Steamboat Fishing Adventures benefits South Routt community’s youth through ice fishing tournament
STEAMBOAT SPRINGS — Fishing provides freedom but also comfort in the art of focusing on a rod and a reel.
“I’m four and a half years sober from alcohol and a lot of that is keeping a rod in my hand and keeping focused,” Steamboat Fishing Adventures owner Brady Wettlaufer said. “That lake (Stagecoach Lake) did so much for me, and I can do so much for the park as well by bringing our youth out there and exposing them to what I was exposed to being on the boat or being on ice.”
Wettlaufer has fond memories of going fishing on the lake with his grandfather. The idea of expanding boat or ice fishing to the Steamboat Springs community didn’t come to him until two years ago, when he found out his sister had stage 3 breast cancer.
As owner of the Conoco station in Steamboat, Wettlaufer realized he wanted something more.
“I was shocked to say the least,” Wettlaufer said. “And I realized how my life was just go, go, go and cars, cars, cars, and I realized there was more to life. I started Steamboat Fishing Adventures. There were no charter boats, and we’re not fly fishing. We do traditional, just straight casting.”
Wettlaufer has owned and operated Steamboat Fishing Adventures for two years, and for those two years, he’s taken charge of the annual Ice Fishing Tournament at Stagecoach State Park, which entered its eighth year in January.
On Jan. 5, Stagecoach Lake played host to 400 anglers, including 65 youth competitors. Adults were able to fish for cash prizes, which were handed to the top 10 largest catch totals, and youth competitors competed for non-cash prizes, receiving a complimentary water bottle filled with Eagle Claw fishing tackle.
“We’re the biggest ice fishing tournament in the state of Colorado,” Wettlaufer said. “We blew everyone away because of community involvement and reaching out to sponsors and everyone giving a little. What made it really shine was the kids and the benefit for the kids.”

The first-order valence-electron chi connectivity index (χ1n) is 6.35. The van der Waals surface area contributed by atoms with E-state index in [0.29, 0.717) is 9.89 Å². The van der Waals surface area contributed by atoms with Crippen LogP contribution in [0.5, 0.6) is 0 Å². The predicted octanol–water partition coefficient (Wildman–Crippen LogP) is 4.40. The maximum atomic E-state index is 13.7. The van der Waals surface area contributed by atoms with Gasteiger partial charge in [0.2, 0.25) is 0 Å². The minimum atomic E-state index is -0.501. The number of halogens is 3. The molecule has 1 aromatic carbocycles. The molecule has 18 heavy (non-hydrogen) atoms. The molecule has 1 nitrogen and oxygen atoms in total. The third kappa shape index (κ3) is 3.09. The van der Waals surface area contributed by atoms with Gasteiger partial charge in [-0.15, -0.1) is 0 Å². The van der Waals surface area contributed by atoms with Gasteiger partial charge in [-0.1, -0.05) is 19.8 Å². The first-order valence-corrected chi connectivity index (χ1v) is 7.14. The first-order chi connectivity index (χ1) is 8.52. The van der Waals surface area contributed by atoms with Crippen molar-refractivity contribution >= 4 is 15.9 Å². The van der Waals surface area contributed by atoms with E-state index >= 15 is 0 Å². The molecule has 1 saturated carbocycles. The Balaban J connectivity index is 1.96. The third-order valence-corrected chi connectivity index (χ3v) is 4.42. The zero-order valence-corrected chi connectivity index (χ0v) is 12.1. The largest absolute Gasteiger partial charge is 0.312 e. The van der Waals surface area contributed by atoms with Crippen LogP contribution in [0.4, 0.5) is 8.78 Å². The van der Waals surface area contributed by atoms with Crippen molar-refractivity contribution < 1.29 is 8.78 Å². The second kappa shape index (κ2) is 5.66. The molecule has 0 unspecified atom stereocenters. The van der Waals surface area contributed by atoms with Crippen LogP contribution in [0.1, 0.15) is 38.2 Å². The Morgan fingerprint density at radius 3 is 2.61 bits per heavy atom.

Awards were given for the largest trout or Northern Pike fish caught, and only fish that were over 15 inches were registered as catches to prevent potential harm to the lake’s fish population. A total number of 154 fish were registered as caught: 149 trout and five pike.
Winners were based on a combined length of two catches. The first-place winner Herman Venzke received a $2,415 cash prize for a combined 40 inches of trout caught, one of them being 23 1/2 inches long. The winner of the pike-fishing competition received $2,000.
Proceeds from the competition and a drawing for prizes from local and national sponsors raised a total of $12,000 for the Friends of Stagecoach State Park and the South Routt Science Club — the two beneficiaries that have remained the same since the tournament’s inception.
“I went and saw the staff and students at South Routt in the schools, and they’re all sitting on their new stools and showing me their incubators for the chicks they’re going to hatch in the spring,” Wettlaufer said. “It made me realize the tournament had done what it set out to do.”
Wettlaufer said the tournament has never before reached this magnitude, and part of this year’s success is because of its sponsors, which span from Denver to Minnesota.
The tournament also welcomed anglers from all over the country, including California and North Dakota.
Wettlaufer said the tournament not only benefitted a great cause, but it also displayed his original goal in starting his business — showing kids the fun of fishing.
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